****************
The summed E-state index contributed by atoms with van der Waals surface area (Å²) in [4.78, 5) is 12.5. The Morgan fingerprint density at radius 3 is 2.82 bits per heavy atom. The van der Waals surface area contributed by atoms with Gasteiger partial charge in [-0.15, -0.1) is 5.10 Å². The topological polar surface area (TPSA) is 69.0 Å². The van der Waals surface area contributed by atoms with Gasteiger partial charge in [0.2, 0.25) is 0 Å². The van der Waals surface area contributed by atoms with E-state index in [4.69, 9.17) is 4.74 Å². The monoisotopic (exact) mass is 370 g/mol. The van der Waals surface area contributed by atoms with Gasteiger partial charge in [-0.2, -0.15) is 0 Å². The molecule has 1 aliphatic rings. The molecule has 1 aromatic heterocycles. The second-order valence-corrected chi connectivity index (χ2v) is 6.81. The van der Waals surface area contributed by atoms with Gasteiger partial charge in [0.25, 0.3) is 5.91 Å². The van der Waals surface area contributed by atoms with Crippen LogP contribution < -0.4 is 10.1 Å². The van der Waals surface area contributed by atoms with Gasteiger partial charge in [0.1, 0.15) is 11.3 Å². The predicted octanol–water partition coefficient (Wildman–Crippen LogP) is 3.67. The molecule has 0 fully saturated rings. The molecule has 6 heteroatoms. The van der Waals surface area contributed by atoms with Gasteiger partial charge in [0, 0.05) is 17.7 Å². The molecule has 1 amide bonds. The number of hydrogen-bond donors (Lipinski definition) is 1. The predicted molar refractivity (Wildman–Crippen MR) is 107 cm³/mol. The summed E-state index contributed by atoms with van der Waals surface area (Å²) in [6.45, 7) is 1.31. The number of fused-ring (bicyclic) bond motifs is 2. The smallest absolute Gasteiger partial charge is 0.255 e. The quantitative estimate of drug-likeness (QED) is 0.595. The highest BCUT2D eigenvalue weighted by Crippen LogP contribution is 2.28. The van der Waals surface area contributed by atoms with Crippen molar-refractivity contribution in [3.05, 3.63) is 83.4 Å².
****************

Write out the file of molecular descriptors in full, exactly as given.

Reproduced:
The summed E-state index contributed by atoms with van der Waals surface area (Å²) in [4.78, 5) is 12.5. The Morgan fingerprint density at radius 3 is 2.82 bits per heavy atom. The van der Waals surface area contributed by atoms with Gasteiger partial charge in [-0.15, -0.1) is 5.10 Å². The topological polar surface area (TPSA) is 69.0 Å². The van der Waals surface area contributed by atoms with Gasteiger partial charge in [0.2, 0.25) is 0 Å². The van der Waals surface area contributed by atoms with E-state index in [4.69, 9.17) is 4.74 Å². The monoisotopic (exact) mass is 370 g/mol. The van der Waals surface area contributed by atoms with Gasteiger partial charge in [-0.2, -0.15) is 0 Å². The molecule has 1 aliphatic rings. The molecule has 1 aromatic heterocycles. The second-order valence-corrected chi connectivity index (χ2v) is 6.81. The van der Waals surface area contributed by atoms with Gasteiger partial charge in [0.25, 0.3) is 5.91 Å². The van der Waals surface area contributed by atoms with Crippen LogP contribution < -0.4 is 10.1 Å². The van der Waals surface area contributed by atoms with Gasteiger partial charge in [0.1, 0.15) is 11.3 Å². The predicted octanol–water partition coefficient (Wildman–Crippen LogP) is 3.67. The molecule has 0 fully saturated rings. The molecule has 6 heteroatoms. The van der Waals surface area contributed by atoms with Gasteiger partial charge in [0, 0.05) is 17.7 Å². The molecule has 1 amide bonds. The number of hydrogen-bond donors (Lipinski definition) is 1. The predicted molar refractivity (Wildman–Crippen MR) is 107 cm³/mol. The summed E-state index contributed by atoms with van der Waals surface area (Å²) in [6.45, 7) is 1.31. The number of fused-ring (bicyclic) bond motifs is 2. The smallest absolute Gasteiger partial charge is 0.255 e. The quantitative estimate of drug-likeness (QED) is 0.595. The highest BCUT2D eigenvalue weighted by Crippen LogP contribution is 2.28. The van der Waals surface area contributed by atoms with Crippen molar-refractivity contribution in [3.05, 3.63) is 83.4 Å².